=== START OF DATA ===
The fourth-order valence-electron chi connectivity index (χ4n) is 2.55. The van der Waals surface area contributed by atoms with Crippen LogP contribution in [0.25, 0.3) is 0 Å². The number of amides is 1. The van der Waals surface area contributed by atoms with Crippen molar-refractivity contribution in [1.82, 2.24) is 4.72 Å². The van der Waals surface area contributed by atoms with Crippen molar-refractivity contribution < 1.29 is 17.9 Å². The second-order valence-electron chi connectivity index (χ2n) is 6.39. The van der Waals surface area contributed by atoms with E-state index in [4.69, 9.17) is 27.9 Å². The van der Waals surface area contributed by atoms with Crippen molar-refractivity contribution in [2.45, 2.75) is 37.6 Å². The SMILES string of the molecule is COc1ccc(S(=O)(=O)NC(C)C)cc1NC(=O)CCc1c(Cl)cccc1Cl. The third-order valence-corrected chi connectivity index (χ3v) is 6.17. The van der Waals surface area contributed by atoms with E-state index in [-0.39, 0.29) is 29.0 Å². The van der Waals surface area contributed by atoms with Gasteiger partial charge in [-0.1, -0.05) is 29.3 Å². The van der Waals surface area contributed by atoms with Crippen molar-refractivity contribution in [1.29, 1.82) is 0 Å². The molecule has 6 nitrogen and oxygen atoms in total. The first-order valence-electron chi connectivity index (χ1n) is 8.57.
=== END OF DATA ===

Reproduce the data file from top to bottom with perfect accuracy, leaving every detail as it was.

The fourth-order valence-electron chi connectivity index (χ4n) is 2.55. The van der Waals surface area contributed by atoms with Crippen LogP contribution in [0.25, 0.3) is 0 Å². The number of amides is 1. The van der Waals surface area contributed by atoms with Crippen molar-refractivity contribution in [1.82, 2.24) is 4.72 Å². The van der Waals surface area contributed by atoms with Crippen molar-refractivity contribution < 1.29 is 17.9 Å². The second-order valence-electron chi connectivity index (χ2n) is 6.39. The van der Waals surface area contributed by atoms with E-state index in [4.69, 9.17) is 27.9 Å². The van der Waals surface area contributed by atoms with Crippen molar-refractivity contribution in [2.45, 2.75) is 37.6 Å². The SMILES string of the molecule is COc1ccc(S(=O)(=O)NC(C)C)cc1NC(=O)CCc1c(Cl)cccc1Cl. The third-order valence-corrected chi connectivity index (χ3v) is 6.17. The van der Waals surface area contributed by atoms with E-state index in [-0.39, 0.29) is 29.0 Å². The van der Waals surface area contributed by atoms with Gasteiger partial charge in [-0.1, -0.05) is 29.3 Å². The van der Waals surface area contributed by atoms with Crippen molar-refractivity contribution in [1.29, 1.82) is 0 Å². The molecule has 6 nitrogen and oxygen atoms in total. The first-order valence-electron chi connectivity index (χ1n) is 8.57.